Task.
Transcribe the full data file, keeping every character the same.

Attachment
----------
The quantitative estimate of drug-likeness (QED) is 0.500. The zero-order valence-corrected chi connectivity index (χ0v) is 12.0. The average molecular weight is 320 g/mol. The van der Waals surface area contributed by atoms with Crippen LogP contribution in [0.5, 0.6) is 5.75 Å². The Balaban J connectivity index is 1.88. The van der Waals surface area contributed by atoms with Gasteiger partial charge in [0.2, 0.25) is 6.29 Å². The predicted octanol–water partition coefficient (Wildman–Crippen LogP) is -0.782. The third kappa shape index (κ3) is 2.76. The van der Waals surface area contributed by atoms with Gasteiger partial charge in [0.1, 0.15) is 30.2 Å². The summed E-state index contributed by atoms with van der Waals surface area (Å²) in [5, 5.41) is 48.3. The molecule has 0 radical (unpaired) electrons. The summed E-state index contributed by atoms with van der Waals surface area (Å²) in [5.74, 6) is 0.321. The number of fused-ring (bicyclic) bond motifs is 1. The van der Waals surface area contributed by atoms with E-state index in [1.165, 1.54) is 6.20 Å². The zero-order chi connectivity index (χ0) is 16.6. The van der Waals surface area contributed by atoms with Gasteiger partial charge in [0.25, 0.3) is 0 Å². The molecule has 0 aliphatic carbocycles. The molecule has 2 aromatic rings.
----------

The quantitative estimate of drug-likeness (QED) is 0.500. The zero-order valence-corrected chi connectivity index (χ0v) is 12.0. The average molecular weight is 320 g/mol. The van der Waals surface area contributed by atoms with Crippen LogP contribution in [0.5, 0.6) is 5.75 Å². The Balaban J connectivity index is 1.88. The van der Waals surface area contributed by atoms with Gasteiger partial charge in [0.2, 0.25) is 6.29 Å². The predicted octanol–water partition coefficient (Wildman–Crippen LogP) is -0.782. The third kappa shape index (κ3) is 2.76. The van der Waals surface area contributed by atoms with Gasteiger partial charge in [0.1, 0.15) is 30.2 Å². The summed E-state index contributed by atoms with van der Waals surface area (Å²) in [5, 5.41) is 48.3. The molecule has 0 radical (unpaired) electrons. The summed E-state index contributed by atoms with van der Waals surface area (Å²) in [5.74, 6) is 0.321. The number of fused-ring (bicyclic) bond motifs is 1. The van der Waals surface area contributed by atoms with E-state index in [1.165, 1.54) is 6.20 Å². The zero-order chi connectivity index (χ0) is 16.6. The van der Waals surface area contributed by atoms with Gasteiger partial charge in [0.25, 0.3) is 0 Å². The molecule has 0 aliphatic carbocycles. The molecule has 2 aromatic rings.